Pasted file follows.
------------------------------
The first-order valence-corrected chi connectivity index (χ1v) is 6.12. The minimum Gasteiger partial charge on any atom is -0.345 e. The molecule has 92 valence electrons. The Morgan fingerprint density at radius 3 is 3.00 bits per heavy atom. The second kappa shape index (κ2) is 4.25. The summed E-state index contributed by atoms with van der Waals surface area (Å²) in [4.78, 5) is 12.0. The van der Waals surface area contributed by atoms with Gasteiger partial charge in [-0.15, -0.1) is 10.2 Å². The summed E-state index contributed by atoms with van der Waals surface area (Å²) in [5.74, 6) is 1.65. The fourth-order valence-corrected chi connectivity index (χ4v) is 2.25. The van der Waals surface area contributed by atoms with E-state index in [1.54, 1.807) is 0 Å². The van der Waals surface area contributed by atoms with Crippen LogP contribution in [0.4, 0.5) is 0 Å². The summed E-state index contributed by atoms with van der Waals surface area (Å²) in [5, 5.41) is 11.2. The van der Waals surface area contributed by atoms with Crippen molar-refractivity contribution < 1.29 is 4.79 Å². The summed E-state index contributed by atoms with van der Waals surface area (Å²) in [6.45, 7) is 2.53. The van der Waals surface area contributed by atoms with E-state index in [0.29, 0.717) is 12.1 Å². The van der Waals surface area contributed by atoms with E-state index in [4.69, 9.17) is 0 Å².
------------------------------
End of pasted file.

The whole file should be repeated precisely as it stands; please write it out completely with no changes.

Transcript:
The first-order valence-corrected chi connectivity index (χ1v) is 6.12. The minimum Gasteiger partial charge on any atom is -0.345 e. The molecule has 92 valence electrons. The Morgan fingerprint density at radius 3 is 3.00 bits per heavy atom. The second kappa shape index (κ2) is 4.25. The summed E-state index contributed by atoms with van der Waals surface area (Å²) in [4.78, 5) is 12.0. The van der Waals surface area contributed by atoms with Gasteiger partial charge in [-0.15, -0.1) is 10.2 Å². The summed E-state index contributed by atoms with van der Waals surface area (Å²) in [5.74, 6) is 1.65. The fourth-order valence-corrected chi connectivity index (χ4v) is 2.25. The van der Waals surface area contributed by atoms with E-state index in [1.54, 1.807) is 0 Å². The van der Waals surface area contributed by atoms with Crippen LogP contribution in [0.4, 0.5) is 0 Å². The summed E-state index contributed by atoms with van der Waals surface area (Å²) in [5, 5.41) is 11.2. The van der Waals surface area contributed by atoms with Crippen molar-refractivity contribution < 1.29 is 4.79 Å². The summed E-state index contributed by atoms with van der Waals surface area (Å²) in [6.45, 7) is 2.53. The van der Waals surface area contributed by atoms with E-state index in [0.29, 0.717) is 12.1 Å². The van der Waals surface area contributed by atoms with E-state index in [4.69, 9.17) is 0 Å².